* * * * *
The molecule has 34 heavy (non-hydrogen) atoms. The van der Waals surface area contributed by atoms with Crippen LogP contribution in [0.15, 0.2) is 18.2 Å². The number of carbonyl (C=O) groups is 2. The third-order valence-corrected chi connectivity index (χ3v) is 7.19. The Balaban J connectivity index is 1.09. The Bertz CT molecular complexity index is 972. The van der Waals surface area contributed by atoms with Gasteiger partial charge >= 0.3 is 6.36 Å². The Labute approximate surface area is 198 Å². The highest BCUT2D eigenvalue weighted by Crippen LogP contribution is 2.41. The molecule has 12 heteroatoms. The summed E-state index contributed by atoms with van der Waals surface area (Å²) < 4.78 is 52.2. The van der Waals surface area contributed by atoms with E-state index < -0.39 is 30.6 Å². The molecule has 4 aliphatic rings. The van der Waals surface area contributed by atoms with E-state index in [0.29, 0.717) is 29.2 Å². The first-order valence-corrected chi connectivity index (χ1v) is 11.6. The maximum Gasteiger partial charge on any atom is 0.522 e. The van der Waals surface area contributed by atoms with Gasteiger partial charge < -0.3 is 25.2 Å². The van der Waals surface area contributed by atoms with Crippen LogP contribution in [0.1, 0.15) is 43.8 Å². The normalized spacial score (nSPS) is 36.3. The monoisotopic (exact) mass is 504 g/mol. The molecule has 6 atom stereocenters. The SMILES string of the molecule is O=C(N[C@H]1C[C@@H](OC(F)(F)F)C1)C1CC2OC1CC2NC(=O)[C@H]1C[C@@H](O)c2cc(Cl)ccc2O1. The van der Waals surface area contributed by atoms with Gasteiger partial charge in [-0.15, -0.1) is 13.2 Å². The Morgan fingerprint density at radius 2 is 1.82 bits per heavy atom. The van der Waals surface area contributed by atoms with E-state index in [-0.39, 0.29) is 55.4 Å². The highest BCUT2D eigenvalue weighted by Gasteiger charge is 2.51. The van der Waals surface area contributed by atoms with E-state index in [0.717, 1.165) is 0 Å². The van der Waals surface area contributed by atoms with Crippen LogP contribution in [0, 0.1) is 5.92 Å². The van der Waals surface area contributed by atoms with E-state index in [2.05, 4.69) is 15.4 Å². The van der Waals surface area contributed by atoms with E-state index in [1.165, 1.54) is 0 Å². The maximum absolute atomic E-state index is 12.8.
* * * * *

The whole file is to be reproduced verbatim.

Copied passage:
The molecule has 34 heavy (non-hydrogen) atoms. The van der Waals surface area contributed by atoms with Crippen LogP contribution in [0.15, 0.2) is 18.2 Å². The number of carbonyl (C=O) groups is 2. The third-order valence-corrected chi connectivity index (χ3v) is 7.19. The Balaban J connectivity index is 1.09. The Bertz CT molecular complexity index is 972. The van der Waals surface area contributed by atoms with Gasteiger partial charge >= 0.3 is 6.36 Å². The Labute approximate surface area is 198 Å². The highest BCUT2D eigenvalue weighted by Crippen LogP contribution is 2.41. The molecule has 12 heteroatoms. The summed E-state index contributed by atoms with van der Waals surface area (Å²) < 4.78 is 52.2. The van der Waals surface area contributed by atoms with E-state index < -0.39 is 30.6 Å². The molecule has 4 aliphatic rings. The van der Waals surface area contributed by atoms with E-state index in [0.29, 0.717) is 29.2 Å². The first-order valence-corrected chi connectivity index (χ1v) is 11.6. The maximum Gasteiger partial charge on any atom is 0.522 e. The van der Waals surface area contributed by atoms with Gasteiger partial charge < -0.3 is 25.2 Å². The van der Waals surface area contributed by atoms with Crippen LogP contribution in [0.1, 0.15) is 43.8 Å². The normalized spacial score (nSPS) is 36.3. The monoisotopic (exact) mass is 504 g/mol. The molecule has 6 atom stereocenters. The SMILES string of the molecule is O=C(N[C@H]1C[C@@H](OC(F)(F)F)C1)C1CC2OC1CC2NC(=O)[C@H]1C[C@@H](O)c2cc(Cl)ccc2O1. The van der Waals surface area contributed by atoms with Gasteiger partial charge in [-0.15, -0.1) is 13.2 Å². The Morgan fingerprint density at radius 2 is 1.82 bits per heavy atom. The van der Waals surface area contributed by atoms with E-state index in [-0.39, 0.29) is 55.4 Å². The highest BCUT2D eigenvalue weighted by Gasteiger charge is 2.51. The van der Waals surface area contributed by atoms with E-state index in [0.717, 1.165) is 0 Å². The van der Waals surface area contributed by atoms with Crippen LogP contribution in [0, 0.1) is 5.92 Å². The van der Waals surface area contributed by atoms with E-state index in [2.05, 4.69) is 15.4 Å². The van der Waals surface area contributed by atoms with E-state index in [1.165, 1.54) is 0 Å². The maximum absolute atomic E-state index is 12.8.